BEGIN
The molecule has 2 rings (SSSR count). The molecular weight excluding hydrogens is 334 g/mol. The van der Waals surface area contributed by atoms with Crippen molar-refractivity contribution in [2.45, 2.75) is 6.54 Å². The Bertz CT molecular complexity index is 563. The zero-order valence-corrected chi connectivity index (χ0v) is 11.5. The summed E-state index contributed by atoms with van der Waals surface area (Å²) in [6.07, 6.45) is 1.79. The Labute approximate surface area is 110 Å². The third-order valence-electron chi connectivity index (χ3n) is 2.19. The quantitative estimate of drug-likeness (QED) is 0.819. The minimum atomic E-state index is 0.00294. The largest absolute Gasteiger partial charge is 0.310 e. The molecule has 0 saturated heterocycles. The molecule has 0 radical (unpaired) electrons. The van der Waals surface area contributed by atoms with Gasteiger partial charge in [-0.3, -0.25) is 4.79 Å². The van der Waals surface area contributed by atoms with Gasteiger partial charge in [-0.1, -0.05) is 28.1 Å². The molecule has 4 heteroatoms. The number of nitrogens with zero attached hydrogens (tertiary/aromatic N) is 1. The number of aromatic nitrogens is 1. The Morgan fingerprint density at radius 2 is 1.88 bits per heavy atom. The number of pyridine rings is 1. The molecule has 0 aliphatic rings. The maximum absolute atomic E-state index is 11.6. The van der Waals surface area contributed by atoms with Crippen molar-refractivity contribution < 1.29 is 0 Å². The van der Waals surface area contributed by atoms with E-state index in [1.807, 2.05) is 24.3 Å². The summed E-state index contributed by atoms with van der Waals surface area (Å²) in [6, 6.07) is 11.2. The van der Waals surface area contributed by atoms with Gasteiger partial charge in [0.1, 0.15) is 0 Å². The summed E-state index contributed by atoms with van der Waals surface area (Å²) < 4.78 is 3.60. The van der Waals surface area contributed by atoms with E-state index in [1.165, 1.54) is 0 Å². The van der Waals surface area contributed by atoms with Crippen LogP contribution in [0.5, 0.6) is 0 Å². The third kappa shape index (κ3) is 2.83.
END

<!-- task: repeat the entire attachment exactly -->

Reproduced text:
The molecule has 2 rings (SSSR count). The molecular weight excluding hydrogens is 334 g/mol. The van der Waals surface area contributed by atoms with Crippen molar-refractivity contribution in [2.45, 2.75) is 6.54 Å². The Bertz CT molecular complexity index is 563. The zero-order valence-corrected chi connectivity index (χ0v) is 11.5. The summed E-state index contributed by atoms with van der Waals surface area (Å²) in [6.07, 6.45) is 1.79. The Labute approximate surface area is 110 Å². The third-order valence-electron chi connectivity index (χ3n) is 2.19. The quantitative estimate of drug-likeness (QED) is 0.819. The minimum atomic E-state index is 0.00294. The largest absolute Gasteiger partial charge is 0.310 e. The molecule has 0 saturated heterocycles. The molecule has 0 radical (unpaired) electrons. The van der Waals surface area contributed by atoms with Gasteiger partial charge in [-0.3, -0.25) is 4.79 Å². The van der Waals surface area contributed by atoms with Gasteiger partial charge in [-0.1, -0.05) is 28.1 Å². The molecule has 4 heteroatoms. The number of nitrogens with zero attached hydrogens (tertiary/aromatic N) is 1. The number of aromatic nitrogens is 1. The Morgan fingerprint density at radius 2 is 1.88 bits per heavy atom. The number of pyridine rings is 1. The molecule has 0 aliphatic rings. The maximum absolute atomic E-state index is 11.6. The van der Waals surface area contributed by atoms with Crippen molar-refractivity contribution < 1.29 is 0 Å². The van der Waals surface area contributed by atoms with E-state index in [1.807, 2.05) is 24.3 Å². The summed E-state index contributed by atoms with van der Waals surface area (Å²) in [6, 6.07) is 11.2. The van der Waals surface area contributed by atoms with Gasteiger partial charge in [0.1, 0.15) is 0 Å². The summed E-state index contributed by atoms with van der Waals surface area (Å²) < 4.78 is 3.60. The van der Waals surface area contributed by atoms with E-state index in [1.165, 1.54) is 0 Å². The van der Waals surface area contributed by atoms with Crippen LogP contribution in [0.5, 0.6) is 0 Å². The third kappa shape index (κ3) is 2.83.